VOIP's second act

Following the Sept. 11, 2001, terrorist attacks, Commerce Department officials realized the agency's emergency warning system didn't work. Largely dependent on an antiquated and unreliable public address system, agency officials couldn't reach their staff quickly enough to keep everyone safe.

"It was a bad situation [in] that we couldn't communicate with employees," said Karen Hogan, Commerce's deputy chief information officer.

During the past three years, Commerce officials have worked to solve the problem. If an emergency were to threaten people at headquarters today, staff members would hear special alerts delivered via their phones.

Thanks to a new software application that runs in conjunction with the agency's voice-over-IP (VOIP) network, IP speaker phones emit emergency broadcasts. Since the application's introduction two years ago, Commerce officials have not had to use it for an emergency. Nevertheless, it's paying off in peace of mind, Hogan said.

The application, from Berbee Information Networks Corp., is one of a number of new tools that are helping take VOIP to a new level. Federal, state and local agencies are routinely adopting the new technology, which merges voice and data through a single IP network.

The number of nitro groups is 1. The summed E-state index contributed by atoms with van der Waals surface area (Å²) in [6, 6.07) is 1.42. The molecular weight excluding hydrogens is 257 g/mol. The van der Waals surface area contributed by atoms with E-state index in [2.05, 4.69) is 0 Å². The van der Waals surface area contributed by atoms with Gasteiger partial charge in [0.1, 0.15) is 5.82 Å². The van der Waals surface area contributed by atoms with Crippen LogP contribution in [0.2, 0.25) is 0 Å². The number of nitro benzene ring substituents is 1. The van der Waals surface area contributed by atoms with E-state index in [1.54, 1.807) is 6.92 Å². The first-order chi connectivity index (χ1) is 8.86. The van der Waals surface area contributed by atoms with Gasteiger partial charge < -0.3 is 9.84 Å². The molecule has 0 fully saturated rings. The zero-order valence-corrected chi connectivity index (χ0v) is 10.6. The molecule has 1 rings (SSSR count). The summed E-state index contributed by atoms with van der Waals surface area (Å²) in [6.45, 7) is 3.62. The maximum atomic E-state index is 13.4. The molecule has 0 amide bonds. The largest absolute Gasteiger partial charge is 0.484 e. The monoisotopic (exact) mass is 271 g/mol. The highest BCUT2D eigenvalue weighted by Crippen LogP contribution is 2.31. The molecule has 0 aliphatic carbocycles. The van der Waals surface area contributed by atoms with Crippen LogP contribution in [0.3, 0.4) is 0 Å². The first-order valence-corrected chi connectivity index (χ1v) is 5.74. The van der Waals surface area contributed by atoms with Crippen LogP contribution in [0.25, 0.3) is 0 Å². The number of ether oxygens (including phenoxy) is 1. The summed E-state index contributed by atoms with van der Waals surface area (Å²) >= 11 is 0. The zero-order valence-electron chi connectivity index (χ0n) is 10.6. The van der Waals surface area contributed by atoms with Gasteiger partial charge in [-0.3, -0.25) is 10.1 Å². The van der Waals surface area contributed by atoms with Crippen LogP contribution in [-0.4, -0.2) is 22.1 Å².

VOIP followers are discovering a new world of second-generation applications that surpass anything POTS

About the Author

Alan Joch is a freelance writer based in New Hampshire.

Featured

  • People
    2021 Federal 100 Awards

    Announcing the 2021 Federal 100 Award winners

    Meet the women and men being honored for their exceptional contributions to federal IT.

  • Comment
    Diverse Workforce (Image: Shutterstock)

    Who cares if you wear a hoodie or a suit? It’s the mission that matters most

    Responding to Steve Kelman's recent blog post, Alan Thomas shares the inside story on 18F's evolution.

Stay Connected